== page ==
EPA has more tips for keep cool when it's hot
August 7, 2007
This summer, don't let sweltering temperatures and sky-high energy bills cause a sweat. According to the Environmental Protection Agency, by taking a few simple energy-efficient steps, residents can beat the heat while keeping more money in their pockets.
The average family spends $1,900 a year on energy bills, nearly half of which goes to heating and cooling. During summer's hot and humid weather, the demand for electricity reach high load levels, and the EPA is asking homeowners and employers to make a special effort to reduce electricity consumption. Following are specific steps that everyone can take to help conserve energy.
• Replace incandescent light bulbs with Energy Star qualified compact fluorescent light bulbs. These bulbs use 75 percent less energy than regular bulbs.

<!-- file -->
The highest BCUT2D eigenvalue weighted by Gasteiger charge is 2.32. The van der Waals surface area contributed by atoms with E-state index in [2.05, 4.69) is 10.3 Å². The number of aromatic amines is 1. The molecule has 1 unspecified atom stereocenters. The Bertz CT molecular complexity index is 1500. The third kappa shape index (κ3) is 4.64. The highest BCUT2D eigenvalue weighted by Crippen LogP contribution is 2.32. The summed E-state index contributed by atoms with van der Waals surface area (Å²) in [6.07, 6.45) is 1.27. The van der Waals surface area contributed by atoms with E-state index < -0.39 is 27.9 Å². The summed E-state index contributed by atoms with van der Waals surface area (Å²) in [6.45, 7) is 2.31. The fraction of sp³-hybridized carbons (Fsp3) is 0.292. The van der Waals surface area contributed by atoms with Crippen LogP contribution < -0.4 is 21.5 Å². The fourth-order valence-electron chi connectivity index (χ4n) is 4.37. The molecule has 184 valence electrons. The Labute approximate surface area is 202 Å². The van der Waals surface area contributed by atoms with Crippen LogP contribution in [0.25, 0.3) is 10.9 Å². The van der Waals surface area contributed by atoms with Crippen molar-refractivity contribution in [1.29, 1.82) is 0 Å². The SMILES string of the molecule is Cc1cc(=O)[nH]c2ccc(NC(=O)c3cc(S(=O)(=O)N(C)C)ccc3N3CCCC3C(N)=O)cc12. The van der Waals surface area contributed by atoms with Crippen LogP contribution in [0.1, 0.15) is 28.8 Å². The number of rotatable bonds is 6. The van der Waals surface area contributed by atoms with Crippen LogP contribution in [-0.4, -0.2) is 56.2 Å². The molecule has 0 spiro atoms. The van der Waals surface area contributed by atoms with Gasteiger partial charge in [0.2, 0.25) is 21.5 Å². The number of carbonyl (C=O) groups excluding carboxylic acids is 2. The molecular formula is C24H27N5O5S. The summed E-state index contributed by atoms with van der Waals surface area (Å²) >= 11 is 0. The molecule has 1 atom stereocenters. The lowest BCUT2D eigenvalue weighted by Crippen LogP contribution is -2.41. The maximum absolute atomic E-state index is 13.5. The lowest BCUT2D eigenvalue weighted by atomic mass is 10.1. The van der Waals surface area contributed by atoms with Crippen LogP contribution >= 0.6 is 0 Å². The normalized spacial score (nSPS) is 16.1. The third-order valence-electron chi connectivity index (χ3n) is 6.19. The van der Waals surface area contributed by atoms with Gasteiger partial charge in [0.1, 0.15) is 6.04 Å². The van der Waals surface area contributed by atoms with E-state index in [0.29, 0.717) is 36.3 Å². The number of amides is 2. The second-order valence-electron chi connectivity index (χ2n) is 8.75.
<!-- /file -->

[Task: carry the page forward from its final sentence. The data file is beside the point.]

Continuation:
• Remind kids to shut off the light when they leave a room and the computer when they're finished.
• Use room fans to reduce the need for air conditioning. Circulating air can make a somewhat higher temperature feel more comfortable so the air conditioning can be set three to five degrees higher.
• Keep the thermostat at a constant, comfortable level. Lowering the thermostat below the desired temperature will not cool the home faster.
• Run appliances such as ovens, washing machines, dryers and dishwashers in the early morning or evening hours when it's cooler outside.
• Keep shades, blinds and curtains closed. About 40 percent of unwanted heat comes from the windows.
• Place window air conditioning units on the shady side of the home to avoid overworking the unit in the hot daytime sun.
• Buy Energy Star products because they operate more efficiently, save energy and ehlp protect the environment.